In Figure 4 we have the Burden Estimates by week, where we can observe the peak on December and January, weeks 50-10. It is possible to identify a direct relation between these peaks with the season totals of burden estimates in Figure 1.
In Figure 5 we have the Distribution of Influenza Positive Specimens by virus type according to the age group. Although, in general for a same season the virus type prevalence is equal for the different age groups, we can observe an interesting behavior which is not equal for each of the age groups. For instance, the virus type A (H3) occurrence was more significant for the elders and for the youngers was the virus type A (H1N1).
In Figure 6 we have the Burden Estimates by virus type according to the age group per 100,000 inhabitants.
Figure 2. Distribution of influenza positive specimens 2010/11-2019/20.
Figure 3. Burden estimates of influenza illnesses by influenza positive specimens 2010/11-2018/19.
Figure 4. Burden estimates by week 2010/11-2018/19.
Figure 5. Distribution of influenza positive specimens by virus type according to the Age Group 2010/11-2018/19.
Figure 6. Burden estimates by virus type according to the age group per 100,000 inhabitants 2010/11-2018/19.
Here we observe that higher values occur in the age group 0 - 4, and the age group 65+ is the lowest. This difference in incidence rates probably can be explained by the conscious “social distancing” and even “isolation” of the elders, considering that elderly people know the great risks of getting influenza. We are observing these kind of precaution and care, not only for the elders but for everyone in the current fight against Covid-19.
In Figure 7 we have the Burden Estimates only by the virus type A (H1N1) according to the age group per 100,000 inhabitants.
In Figure 8 we have the Burden Estimates by the virus types A (H3) according to the age group per 100,000 inhabitants.
In Figure 9 we have the Burden Estimates by the virus types A (H1N1) and A (H3) per 100,000 inhabitants.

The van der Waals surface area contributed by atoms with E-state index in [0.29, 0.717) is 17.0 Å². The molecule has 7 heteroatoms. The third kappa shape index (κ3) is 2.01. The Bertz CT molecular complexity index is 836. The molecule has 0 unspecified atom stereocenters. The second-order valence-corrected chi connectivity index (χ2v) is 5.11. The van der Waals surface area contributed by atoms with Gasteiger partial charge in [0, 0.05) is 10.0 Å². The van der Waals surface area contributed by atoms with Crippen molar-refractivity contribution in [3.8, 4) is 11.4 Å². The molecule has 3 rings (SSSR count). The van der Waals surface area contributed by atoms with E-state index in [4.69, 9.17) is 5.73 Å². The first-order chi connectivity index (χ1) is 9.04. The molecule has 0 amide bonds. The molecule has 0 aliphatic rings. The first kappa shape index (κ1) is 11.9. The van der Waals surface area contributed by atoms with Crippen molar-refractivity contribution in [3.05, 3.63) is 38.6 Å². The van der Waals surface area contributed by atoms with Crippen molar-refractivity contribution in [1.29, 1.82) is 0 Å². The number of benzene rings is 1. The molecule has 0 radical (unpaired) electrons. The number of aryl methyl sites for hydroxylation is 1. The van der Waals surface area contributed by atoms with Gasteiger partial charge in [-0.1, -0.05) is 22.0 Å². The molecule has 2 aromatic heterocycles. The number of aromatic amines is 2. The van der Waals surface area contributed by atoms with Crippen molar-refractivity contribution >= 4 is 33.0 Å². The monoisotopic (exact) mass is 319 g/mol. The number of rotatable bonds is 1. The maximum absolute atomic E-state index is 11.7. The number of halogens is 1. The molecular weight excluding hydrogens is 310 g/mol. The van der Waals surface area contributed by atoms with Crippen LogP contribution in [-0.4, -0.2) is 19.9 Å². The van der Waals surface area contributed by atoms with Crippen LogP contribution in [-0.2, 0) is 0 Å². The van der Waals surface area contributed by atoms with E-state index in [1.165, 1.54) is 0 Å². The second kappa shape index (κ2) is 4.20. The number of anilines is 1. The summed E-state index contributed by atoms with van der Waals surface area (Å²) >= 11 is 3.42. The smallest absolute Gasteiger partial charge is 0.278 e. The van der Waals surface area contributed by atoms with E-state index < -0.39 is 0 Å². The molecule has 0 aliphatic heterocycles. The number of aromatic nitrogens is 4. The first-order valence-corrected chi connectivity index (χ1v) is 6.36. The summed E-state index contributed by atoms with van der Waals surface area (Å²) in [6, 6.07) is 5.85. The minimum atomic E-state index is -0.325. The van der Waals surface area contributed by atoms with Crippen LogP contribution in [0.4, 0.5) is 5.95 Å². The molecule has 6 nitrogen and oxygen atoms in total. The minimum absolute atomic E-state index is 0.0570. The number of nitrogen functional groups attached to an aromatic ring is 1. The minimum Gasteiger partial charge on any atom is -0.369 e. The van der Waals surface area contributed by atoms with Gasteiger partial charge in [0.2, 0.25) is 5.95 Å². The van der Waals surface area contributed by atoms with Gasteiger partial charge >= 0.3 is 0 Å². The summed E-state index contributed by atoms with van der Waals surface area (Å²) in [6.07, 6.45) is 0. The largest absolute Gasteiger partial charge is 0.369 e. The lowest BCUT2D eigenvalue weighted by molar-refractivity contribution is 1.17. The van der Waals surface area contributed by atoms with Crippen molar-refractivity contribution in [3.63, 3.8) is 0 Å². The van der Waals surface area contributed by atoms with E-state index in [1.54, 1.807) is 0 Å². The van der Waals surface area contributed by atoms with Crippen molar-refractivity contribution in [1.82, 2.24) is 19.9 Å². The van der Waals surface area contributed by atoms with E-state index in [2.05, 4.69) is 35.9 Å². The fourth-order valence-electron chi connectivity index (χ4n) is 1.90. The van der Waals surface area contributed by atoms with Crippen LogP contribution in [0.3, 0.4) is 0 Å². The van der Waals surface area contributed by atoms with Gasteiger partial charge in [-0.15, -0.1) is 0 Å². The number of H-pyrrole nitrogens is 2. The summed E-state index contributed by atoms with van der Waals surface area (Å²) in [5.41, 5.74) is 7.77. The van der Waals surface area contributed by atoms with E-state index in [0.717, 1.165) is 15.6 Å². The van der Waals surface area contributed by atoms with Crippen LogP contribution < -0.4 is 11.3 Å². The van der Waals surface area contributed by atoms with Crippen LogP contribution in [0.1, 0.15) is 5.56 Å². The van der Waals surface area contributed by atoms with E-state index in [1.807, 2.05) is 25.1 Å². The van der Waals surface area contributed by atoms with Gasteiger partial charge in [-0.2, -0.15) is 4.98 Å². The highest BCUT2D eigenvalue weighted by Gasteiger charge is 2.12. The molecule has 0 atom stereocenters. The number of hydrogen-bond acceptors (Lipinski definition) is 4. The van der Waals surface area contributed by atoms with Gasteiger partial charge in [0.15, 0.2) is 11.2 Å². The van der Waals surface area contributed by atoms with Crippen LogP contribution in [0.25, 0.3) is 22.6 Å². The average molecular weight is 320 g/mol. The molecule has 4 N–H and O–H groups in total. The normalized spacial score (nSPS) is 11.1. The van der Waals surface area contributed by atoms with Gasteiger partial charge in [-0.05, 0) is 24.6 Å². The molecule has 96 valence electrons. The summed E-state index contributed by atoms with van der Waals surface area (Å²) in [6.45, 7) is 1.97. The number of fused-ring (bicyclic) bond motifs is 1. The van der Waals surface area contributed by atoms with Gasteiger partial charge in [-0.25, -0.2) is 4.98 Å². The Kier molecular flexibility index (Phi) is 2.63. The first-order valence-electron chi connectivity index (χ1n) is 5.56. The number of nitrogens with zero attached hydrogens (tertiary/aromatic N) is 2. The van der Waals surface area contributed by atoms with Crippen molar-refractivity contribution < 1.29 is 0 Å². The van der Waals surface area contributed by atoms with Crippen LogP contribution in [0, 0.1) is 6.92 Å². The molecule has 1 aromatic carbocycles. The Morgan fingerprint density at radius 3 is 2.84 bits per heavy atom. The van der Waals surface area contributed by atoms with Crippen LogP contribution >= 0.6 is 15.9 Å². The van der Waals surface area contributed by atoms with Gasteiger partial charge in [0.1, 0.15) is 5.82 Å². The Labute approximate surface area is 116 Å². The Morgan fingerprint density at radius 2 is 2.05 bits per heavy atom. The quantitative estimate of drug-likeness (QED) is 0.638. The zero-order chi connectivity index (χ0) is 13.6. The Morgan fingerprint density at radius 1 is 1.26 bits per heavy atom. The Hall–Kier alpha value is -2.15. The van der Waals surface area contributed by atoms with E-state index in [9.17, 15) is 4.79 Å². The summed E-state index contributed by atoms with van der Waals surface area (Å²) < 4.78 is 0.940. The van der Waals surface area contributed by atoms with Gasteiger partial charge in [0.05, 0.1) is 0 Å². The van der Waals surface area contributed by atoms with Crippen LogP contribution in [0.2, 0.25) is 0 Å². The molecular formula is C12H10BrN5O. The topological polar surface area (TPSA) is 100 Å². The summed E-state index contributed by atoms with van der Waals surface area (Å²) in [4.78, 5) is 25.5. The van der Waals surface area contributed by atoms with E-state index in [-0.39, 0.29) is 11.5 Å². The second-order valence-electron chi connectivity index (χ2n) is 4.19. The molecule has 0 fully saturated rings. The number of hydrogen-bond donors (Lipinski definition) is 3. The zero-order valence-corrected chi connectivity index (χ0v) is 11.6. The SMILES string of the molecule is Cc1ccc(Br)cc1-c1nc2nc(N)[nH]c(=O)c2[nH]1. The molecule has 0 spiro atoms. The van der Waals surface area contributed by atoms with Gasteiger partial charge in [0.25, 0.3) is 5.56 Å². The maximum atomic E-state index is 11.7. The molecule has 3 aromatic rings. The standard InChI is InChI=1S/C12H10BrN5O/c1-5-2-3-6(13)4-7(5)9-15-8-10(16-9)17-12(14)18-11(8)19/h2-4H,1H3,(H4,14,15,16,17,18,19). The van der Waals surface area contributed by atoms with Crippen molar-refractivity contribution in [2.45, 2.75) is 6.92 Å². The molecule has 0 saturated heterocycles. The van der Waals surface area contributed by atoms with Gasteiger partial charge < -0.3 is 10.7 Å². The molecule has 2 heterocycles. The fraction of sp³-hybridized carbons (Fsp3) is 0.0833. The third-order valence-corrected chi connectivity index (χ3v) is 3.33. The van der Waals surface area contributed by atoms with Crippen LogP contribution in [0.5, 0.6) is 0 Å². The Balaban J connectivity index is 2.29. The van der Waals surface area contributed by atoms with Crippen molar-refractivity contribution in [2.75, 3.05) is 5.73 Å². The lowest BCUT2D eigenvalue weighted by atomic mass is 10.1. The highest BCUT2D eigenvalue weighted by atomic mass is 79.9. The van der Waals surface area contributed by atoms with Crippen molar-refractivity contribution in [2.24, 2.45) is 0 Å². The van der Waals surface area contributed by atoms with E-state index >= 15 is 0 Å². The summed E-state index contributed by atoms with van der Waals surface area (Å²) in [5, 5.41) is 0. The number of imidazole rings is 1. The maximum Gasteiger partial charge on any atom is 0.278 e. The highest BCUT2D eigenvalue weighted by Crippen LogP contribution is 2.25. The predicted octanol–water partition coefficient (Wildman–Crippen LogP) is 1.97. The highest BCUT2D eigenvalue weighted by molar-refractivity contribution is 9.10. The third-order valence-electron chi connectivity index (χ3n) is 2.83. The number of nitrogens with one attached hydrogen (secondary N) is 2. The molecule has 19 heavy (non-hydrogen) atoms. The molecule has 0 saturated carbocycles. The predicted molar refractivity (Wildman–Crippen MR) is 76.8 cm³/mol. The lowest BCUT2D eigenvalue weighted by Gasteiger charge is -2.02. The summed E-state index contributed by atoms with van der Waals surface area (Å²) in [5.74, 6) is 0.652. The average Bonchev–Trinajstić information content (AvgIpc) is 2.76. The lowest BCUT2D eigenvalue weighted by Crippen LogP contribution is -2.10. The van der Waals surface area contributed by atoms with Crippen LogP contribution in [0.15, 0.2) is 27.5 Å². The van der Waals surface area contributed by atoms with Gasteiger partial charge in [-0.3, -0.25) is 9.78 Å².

It can be observed that in general, virus A subtypes compete in a way that there is always one which dominates.
In Figures 10-12 we have the Burden Estimates by the virus types B (Lineage Unspecified), B (Victoria Lineage) and B (Yamagata Lineage), according to the age group per 100,000 inhabitants. We observe a behavior similar to the A types, higher incidence for the youngers and we recall that the vaccination programs also include B types. We do not have the related data for the season 2019/20 yet.
In Figure 13 we have the Burden Estimates for Virus Type A and B, with subtype and lineage not unspecified per 100,000 inhabitants. From the comparison between A and B virus types, we can observe that A type has the dominance.
We presented the incidence of influenza disease in USA for the seasons 2010/11 through 2019/20. We analyzed several graphs according to age groups and virus type. The study of the influenza outbreak according to the virus is an important issue which can be used for works dealing with prevention and control measures.
Figure 7. Burden estimates for virus type A (H1N1) according to the age group per 100,000 inhabitants 2010/11-2018/19.
Figure 8. Burden estimates for virus type A (H3) according to the age group per 100,000 inhabitants 2010/11-2018/19.
Figure 9. Burden estimates for virus type A (H1N1) and A (H3) per 100,000 inhabitants 2010/11-2018/19.
Figure 10. Burden estimates for virus type B (Lineage Unspecified) according to the Age Group per 100,000 inhabitants 2010/11-2018/19.
Figure 11. Burden estimates for virus type B (Victoria Lineage) according to the Age Group per 100,000 inhabitants 2010/11-2018/19.
Figure 12. Burden estimates for virus type B (Yamagata Lineage) according to the Age Group per 100,000 inhabitants 2010/11-2018/19.
Figure 13. Burden estimates for virus type A and B per 100,000 inhabitants 2010/11-2018/19.
We observed the prevalence of virus type A and also that the great occurrence appears in age group 0 - 4, with the least in the elders, age group 65+. We hope to extend this study to more regions in the globe.
We would like to thank the anonymous referee for his comments and suggestions.